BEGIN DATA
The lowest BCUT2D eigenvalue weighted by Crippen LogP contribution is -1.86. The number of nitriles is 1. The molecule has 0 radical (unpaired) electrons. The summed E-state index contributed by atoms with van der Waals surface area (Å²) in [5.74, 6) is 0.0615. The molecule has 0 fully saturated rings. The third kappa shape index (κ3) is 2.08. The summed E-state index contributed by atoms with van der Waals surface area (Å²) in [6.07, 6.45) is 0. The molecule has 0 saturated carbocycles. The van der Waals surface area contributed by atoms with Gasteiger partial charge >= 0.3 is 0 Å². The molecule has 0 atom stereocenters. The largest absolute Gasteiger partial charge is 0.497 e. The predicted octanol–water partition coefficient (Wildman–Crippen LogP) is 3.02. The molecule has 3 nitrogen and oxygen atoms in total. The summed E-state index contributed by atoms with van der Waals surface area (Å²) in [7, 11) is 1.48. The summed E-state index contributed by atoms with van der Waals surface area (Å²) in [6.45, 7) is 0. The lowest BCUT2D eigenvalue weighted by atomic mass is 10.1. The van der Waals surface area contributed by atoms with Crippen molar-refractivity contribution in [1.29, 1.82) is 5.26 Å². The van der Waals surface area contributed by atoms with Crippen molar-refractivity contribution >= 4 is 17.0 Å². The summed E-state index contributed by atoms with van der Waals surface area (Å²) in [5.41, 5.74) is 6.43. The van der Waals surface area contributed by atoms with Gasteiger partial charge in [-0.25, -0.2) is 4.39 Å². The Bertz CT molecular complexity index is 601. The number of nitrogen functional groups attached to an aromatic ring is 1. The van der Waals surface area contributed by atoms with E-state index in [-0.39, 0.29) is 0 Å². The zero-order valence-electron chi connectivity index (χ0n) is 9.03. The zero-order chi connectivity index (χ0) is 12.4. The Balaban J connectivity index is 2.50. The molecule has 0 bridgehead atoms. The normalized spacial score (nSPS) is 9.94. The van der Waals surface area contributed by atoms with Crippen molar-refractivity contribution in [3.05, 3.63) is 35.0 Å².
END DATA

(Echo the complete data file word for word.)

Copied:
The lowest BCUT2D eigenvalue weighted by Crippen LogP contribution is -1.86. The number of nitriles is 1. The molecule has 0 radical (unpaired) electrons. The summed E-state index contributed by atoms with van der Waals surface area (Å²) in [5.74, 6) is 0.0615. The molecule has 0 fully saturated rings. The third kappa shape index (κ3) is 2.08. The summed E-state index contributed by atoms with van der Waals surface area (Å²) in [6.07, 6.45) is 0. The molecule has 0 saturated carbocycles. The van der Waals surface area contributed by atoms with Gasteiger partial charge >= 0.3 is 0 Å². The molecule has 0 atom stereocenters. The largest absolute Gasteiger partial charge is 0.497 e. The predicted octanol–water partition coefficient (Wildman–Crippen LogP) is 3.02. The molecule has 3 nitrogen and oxygen atoms in total. The summed E-state index contributed by atoms with van der Waals surface area (Å²) in [7, 11) is 1.48. The summed E-state index contributed by atoms with van der Waals surface area (Å²) in [6.45, 7) is 0. The lowest BCUT2D eigenvalue weighted by atomic mass is 10.1. The van der Waals surface area contributed by atoms with Crippen molar-refractivity contribution in [1.29, 1.82) is 5.26 Å². The van der Waals surface area contributed by atoms with Crippen molar-refractivity contribution >= 4 is 17.0 Å². The summed E-state index contributed by atoms with van der Waals surface area (Å²) in [5.41, 5.74) is 6.43. The van der Waals surface area contributed by atoms with Gasteiger partial charge in [-0.25, -0.2) is 4.39 Å². The Bertz CT molecular complexity index is 601. The number of nitrogen functional groups attached to an aromatic ring is 1. The van der Waals surface area contributed by atoms with E-state index in [-0.39, 0.29) is 0 Å². The zero-order valence-electron chi connectivity index (χ0n) is 9.03. The zero-order chi connectivity index (χ0) is 12.4. The Balaban J connectivity index is 2.50. The molecule has 0 bridgehead atoms. The normalized spacial score (nSPS) is 9.94. The van der Waals surface area contributed by atoms with Crippen molar-refractivity contribution in [3.05, 3.63) is 35.0 Å².